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Sunburn

  • Sunburn 1
    Sunburn — the skin reddening caused by overexposure to the sun’s harmful ultraviolet (UV) radiation — may seem like just a temporary irritation, but sunburns can cause long-lasting damage to the skin.
  • Sunburn 2
    A sunburn will result in pink or red skin that is warm to touch.
  • Sunburn 3
    The skin will also peel and blisters may form. Itching will usually accompany this, as well has aches, pain, nausea, fever, or chills.
  • Sunburn 4
    The only way to prevent sunburn is to protect the skin. Avoid being in the sun during the parts of the day where the sun is at its hottest.
  • Sunburn 5
    Apply sunscreen to all parts of the skin that will be exposed. Sunscreen should be reapplied every two hours at the least.

About

Sunburn

A sunburn is a burn on the skin caused by being unprotected in the sun’s rays for too long. A sunburn can be very serious, as it can lead to melanoma later in life.

Causes

A sunburn is caused by the body’s overproduction of melanin in the skin after being in the sun for too long or with no protection.

Risk Factors

Everyone who spends time in the sun is at risk for having a sunburn, but those with fair skin are more likely to burn. Those with darker skin may tan instead of burn. While there may be no pain or peeling along with the tan, the sun is still damaging the skin, and the skin can still develop melanoma. Some medications may also put a person more at risk for developing a sunburn.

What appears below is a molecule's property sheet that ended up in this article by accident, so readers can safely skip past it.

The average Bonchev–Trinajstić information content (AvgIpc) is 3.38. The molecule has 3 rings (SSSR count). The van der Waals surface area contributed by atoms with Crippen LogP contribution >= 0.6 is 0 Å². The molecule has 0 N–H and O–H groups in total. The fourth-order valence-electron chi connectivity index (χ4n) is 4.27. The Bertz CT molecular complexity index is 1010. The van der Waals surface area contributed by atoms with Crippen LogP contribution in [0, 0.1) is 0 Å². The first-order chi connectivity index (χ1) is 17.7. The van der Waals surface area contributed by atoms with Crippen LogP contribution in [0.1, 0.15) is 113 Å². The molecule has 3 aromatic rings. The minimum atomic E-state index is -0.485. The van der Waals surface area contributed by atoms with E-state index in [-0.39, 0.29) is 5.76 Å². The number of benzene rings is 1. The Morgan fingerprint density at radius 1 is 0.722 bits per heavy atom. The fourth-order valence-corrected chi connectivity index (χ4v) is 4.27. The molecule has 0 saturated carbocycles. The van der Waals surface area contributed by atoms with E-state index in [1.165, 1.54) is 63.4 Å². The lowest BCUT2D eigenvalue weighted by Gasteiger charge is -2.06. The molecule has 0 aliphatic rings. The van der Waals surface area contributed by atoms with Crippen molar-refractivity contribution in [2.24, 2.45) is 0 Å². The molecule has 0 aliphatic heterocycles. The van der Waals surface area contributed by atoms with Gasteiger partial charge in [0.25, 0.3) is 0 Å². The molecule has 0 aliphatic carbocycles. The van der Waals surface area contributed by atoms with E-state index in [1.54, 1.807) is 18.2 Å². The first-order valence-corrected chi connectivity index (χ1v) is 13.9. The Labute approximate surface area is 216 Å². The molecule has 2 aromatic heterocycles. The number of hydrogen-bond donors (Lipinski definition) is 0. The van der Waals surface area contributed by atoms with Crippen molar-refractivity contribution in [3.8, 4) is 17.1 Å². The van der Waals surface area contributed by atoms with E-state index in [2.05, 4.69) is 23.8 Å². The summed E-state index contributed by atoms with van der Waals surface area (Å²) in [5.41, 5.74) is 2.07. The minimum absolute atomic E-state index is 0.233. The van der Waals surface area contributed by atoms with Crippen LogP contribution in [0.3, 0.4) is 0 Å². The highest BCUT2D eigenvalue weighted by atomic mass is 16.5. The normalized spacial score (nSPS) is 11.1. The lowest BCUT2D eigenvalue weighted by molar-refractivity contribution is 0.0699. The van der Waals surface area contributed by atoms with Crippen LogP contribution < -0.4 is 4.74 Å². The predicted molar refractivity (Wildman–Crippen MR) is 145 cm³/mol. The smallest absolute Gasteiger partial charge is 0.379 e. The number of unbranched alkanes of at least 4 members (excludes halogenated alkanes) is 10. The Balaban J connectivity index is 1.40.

Symptoms

A sunburn will result in pink or red skin that is warm to touch. The skin will also peel and blisters may form. Itching will usually accompany this, as well has aches, pain, nausea, fever, or chills.

A doctor should be able to diagnose a sunburn from an examination of the skin.

Learn More

Learn more about Sunburn in our Health Library.

*Source:

American Academy of DermatologySkin Cancer FoundationMayo Clinic

Treatment

Treatment

There are several treatments available to control the pain caused by sunburn. Pain relievers, aloe and other cooling gels, as well as cool compresses are all used to treat sunburn. However, there is no way to treat the damage done to the skin, only the pain caused by the sunburn.

Prevention

The only way to prevent sunburn is to protect the skin. Avoid being in the sun during the parts of the day where the sun is at its hottest. Apply sunscreen to all parts of the skin that will be exposed. Sunscreen should be reapplied every two hours at the least.

*Source:

American Academy of DermatologySkin Cancer FoundationMayo Clinic

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  1. Colorescience® Skin Calming Face Perfector SPF 20

    $49.00
    Face primer to calm sensitive skin and create an even, radiant skin tone. Learn More
  2. Colorescience® Skin Mattifying Perfector SPF 20

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    Face primer helps control oil and shine to minimize blemishes. Learn More

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Videos

Sunburn Videos